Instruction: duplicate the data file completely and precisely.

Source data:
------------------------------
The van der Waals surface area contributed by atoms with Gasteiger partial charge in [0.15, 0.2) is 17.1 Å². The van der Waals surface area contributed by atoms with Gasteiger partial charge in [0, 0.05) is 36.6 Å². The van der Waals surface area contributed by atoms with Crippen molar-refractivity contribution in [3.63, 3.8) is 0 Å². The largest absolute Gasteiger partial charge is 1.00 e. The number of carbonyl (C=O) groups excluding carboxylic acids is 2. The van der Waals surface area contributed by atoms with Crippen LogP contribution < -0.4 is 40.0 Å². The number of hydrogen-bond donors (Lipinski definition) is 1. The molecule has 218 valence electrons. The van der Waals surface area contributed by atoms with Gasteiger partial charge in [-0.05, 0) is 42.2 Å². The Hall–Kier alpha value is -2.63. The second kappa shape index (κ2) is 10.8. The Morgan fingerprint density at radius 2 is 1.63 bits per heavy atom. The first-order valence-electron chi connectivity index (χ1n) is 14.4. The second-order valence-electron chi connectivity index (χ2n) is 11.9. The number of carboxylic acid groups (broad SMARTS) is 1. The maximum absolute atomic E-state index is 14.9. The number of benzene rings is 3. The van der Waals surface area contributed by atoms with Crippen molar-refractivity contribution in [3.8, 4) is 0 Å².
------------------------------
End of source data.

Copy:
The van der Waals surface area contributed by atoms with Gasteiger partial charge in [0.15, 0.2) is 17.1 Å². The van der Waals surface area contributed by atoms with Gasteiger partial charge in [0, 0.05) is 36.6 Å². The van der Waals surface area contributed by atoms with Crippen molar-refractivity contribution in [3.63, 3.8) is 0 Å². The largest absolute Gasteiger partial charge is 1.00 e. The number of carbonyl (C=O) groups excluding carboxylic acids is 2. The van der Waals surface area contributed by atoms with Crippen LogP contribution < -0.4 is 40.0 Å². The number of hydrogen-bond donors (Lipinski definition) is 1. The molecule has 218 valence electrons. The van der Waals surface area contributed by atoms with Gasteiger partial charge in [-0.05, 0) is 42.2 Å². The Hall–Kier alpha value is -2.63. The second kappa shape index (κ2) is 10.8. The Morgan fingerprint density at radius 2 is 1.63 bits per heavy atom. The first-order valence-electron chi connectivity index (χ1n) is 14.4. The second-order valence-electron chi connectivity index (χ2n) is 11.9. The number of carboxylic acid groups (broad SMARTS) is 1. The maximum absolute atomic E-state index is 14.9. The number of benzene rings is 3. The van der Waals surface area contributed by atoms with Crippen molar-refractivity contribution in [3.8, 4) is 0 Å².